Over the years, I have decided that scallops are a favorite special occasion food that doesn’t, as it turns out, require too much work to make delectable. Before this realization I was kind of lukewarm when it came to these bivalves. The truth is — and I say this to everyone, so forgive me if you’ve heard it before — that anything we really don’t like is probably a food scar. Someone prepared the thing poorly, often under- or over cooking it, and it is up to us to come to terms with that reality and charge forward: brave and hopeful that there can be a fantastic experience to be had, just around the corner. This approach has served me well over time and scallops have been firmly in my “passionate about” department ever since.
Scallops swim using an adductor muscle, which clicks their two iconic shells together, propelling them through the water at the ocean floor. It is this meaty muscle that when shucked, appears in dining rooms and frying pans around the world to great delight. Male scallops are only white, but female scallops’ adductor muscles turn a rosy hue when spawning, and are sought after by chefs and savvy home cooks for their sweeter, richer flavor.
When scallops are harvested by boat, it’s usually a fishing vessel with an enormous chain mail mesh pouch that gets lowered into the ocean by pulleys, and then dragged — or dredged — across the ocean floor. Scallops harvested in this way are referred to as dayboat scallops, since often the vessel is out only for a day. The tricky part with this fishing method is that there is often considerable bycatch — unintended species, also trapped inside the pouch, who perish in the harvesting process.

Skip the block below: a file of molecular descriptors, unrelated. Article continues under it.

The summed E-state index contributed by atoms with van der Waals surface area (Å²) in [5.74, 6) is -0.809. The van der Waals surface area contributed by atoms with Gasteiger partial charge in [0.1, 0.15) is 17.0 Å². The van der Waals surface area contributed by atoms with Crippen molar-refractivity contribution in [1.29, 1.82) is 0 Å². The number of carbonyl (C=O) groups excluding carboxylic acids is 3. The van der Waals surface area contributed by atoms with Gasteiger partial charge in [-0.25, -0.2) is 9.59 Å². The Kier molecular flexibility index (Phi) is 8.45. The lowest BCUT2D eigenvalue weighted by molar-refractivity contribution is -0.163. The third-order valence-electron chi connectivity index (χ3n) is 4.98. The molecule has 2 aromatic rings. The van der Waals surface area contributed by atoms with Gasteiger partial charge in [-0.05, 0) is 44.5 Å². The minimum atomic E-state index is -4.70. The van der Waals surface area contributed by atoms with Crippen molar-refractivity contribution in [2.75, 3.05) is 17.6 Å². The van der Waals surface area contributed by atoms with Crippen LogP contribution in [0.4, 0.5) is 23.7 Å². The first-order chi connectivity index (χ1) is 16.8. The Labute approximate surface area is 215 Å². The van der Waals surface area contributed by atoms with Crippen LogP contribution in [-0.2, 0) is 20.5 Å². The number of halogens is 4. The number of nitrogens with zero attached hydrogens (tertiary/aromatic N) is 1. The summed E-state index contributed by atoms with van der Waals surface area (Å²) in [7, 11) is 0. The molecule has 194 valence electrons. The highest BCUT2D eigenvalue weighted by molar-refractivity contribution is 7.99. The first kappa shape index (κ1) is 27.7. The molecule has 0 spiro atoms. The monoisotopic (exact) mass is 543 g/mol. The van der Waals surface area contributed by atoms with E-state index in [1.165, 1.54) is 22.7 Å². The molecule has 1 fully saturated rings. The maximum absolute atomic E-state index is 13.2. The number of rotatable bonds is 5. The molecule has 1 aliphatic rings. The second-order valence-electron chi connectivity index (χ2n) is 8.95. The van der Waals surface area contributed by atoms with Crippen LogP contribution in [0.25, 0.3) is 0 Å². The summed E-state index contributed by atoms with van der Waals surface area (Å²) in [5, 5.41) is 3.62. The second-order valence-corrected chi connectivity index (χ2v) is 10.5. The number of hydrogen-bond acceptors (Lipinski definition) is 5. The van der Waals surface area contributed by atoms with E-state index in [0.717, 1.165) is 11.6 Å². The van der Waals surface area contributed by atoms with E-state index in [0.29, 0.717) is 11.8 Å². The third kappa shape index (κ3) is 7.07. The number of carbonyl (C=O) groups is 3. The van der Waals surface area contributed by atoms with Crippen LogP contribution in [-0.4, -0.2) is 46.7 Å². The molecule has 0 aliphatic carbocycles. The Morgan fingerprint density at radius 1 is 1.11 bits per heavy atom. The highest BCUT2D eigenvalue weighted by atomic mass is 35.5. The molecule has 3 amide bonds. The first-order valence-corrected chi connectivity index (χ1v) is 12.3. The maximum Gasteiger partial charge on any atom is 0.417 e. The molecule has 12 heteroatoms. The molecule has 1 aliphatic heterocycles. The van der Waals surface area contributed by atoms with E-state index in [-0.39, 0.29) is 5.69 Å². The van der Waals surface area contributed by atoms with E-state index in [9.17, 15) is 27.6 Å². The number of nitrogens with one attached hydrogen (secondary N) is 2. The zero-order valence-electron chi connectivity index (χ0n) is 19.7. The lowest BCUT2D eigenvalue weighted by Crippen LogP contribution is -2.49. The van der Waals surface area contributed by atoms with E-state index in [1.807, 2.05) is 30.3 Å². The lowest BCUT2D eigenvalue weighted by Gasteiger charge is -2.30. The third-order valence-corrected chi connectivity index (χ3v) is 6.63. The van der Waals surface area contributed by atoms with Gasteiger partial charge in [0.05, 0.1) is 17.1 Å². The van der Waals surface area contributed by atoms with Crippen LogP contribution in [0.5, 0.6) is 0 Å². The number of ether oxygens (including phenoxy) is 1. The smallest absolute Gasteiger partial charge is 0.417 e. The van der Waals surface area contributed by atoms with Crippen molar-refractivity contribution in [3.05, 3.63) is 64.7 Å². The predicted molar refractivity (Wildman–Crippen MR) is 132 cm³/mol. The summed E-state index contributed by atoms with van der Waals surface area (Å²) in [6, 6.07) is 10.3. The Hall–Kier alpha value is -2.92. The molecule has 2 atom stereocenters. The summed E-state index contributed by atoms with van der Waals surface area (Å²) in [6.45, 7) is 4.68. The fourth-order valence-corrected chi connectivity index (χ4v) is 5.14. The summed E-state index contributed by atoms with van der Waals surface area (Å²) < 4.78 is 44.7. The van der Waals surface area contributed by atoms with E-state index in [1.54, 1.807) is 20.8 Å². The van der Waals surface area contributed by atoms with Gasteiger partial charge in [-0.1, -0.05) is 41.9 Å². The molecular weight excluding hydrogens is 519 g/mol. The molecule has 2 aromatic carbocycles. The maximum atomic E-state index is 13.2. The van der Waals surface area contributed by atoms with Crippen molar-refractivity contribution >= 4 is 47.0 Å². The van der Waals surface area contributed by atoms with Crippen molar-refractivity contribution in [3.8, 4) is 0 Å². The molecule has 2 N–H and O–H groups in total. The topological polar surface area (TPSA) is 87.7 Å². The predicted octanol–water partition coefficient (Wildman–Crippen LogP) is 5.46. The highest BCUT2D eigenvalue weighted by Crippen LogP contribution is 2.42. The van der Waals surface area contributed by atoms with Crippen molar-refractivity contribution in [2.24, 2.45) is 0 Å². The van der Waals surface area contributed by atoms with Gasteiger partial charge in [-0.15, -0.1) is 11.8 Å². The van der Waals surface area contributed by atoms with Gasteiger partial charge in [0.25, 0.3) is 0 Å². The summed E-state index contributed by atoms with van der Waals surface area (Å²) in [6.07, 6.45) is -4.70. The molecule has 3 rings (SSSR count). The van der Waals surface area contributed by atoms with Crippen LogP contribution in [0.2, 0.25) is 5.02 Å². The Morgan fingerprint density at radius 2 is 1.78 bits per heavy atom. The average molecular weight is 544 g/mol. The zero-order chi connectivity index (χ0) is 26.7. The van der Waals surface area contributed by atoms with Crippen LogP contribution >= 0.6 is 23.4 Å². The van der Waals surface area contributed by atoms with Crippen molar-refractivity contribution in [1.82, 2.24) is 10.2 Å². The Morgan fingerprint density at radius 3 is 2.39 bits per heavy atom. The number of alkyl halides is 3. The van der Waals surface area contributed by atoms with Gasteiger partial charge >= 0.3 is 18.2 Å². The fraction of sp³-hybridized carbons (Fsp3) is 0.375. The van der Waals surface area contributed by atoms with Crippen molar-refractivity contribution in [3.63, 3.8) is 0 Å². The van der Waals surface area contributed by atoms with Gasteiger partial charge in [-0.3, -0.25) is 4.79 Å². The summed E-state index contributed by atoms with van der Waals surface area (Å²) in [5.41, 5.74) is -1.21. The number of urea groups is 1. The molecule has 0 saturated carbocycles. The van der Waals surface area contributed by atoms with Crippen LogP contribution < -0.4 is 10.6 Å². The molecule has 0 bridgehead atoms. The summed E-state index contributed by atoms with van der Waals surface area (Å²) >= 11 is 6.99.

Dayboat scallop fishing off the coast of the Atlantic in the U.S. is said to be slightly less harmful, since the ocean seabed there is more frequently disturbed by natural wave action and the current, which cannot support sensitive seabed species and habitats. If this factor is important as you source scallops, know that any scallop dredge fishery hoping to be viewed as sustainable must show evidence that it operates this way.
Another way in which scallops are harvested, and a real sustainable method, is what is known as diver scallops. Exactly as it sounds, these scallops are hand-harvested by scuba gear-clad divers from the shallows so as not to disturb the ocean floor’s ecosystem and sea bed habitat. These scallops are the premium choice, and are always dry packed, so no additional fluid dilutes their flavor when cooked. They do cost more, but know that your dollars support a smart, sustainable harvest process and get you the freshest, plumpest meat possible.
You can enjoy scallops any number of ways. Here is a series of seasonal preparations I have prepared for guests at our Hudson Valley bed and breakfast, Catbird Cottage. Some absolute favorites will be included in my forthcoming cookbook, so that everyone can revel in this love affair.
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First, two spring-feeling crunchy salads incorporating creamy avocado, which pairs beautifully with burnished scallops. The first of these salads features colorful radishes, shaved fennel, and crunchy flake salt.
The second, one of my all-time favorite recipes, with avocado, celery and parsley leaves, and capers.
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Here’s a celebration of summer full of seasonal bounty, including purslane, corn sauce, and nasturtium flowers.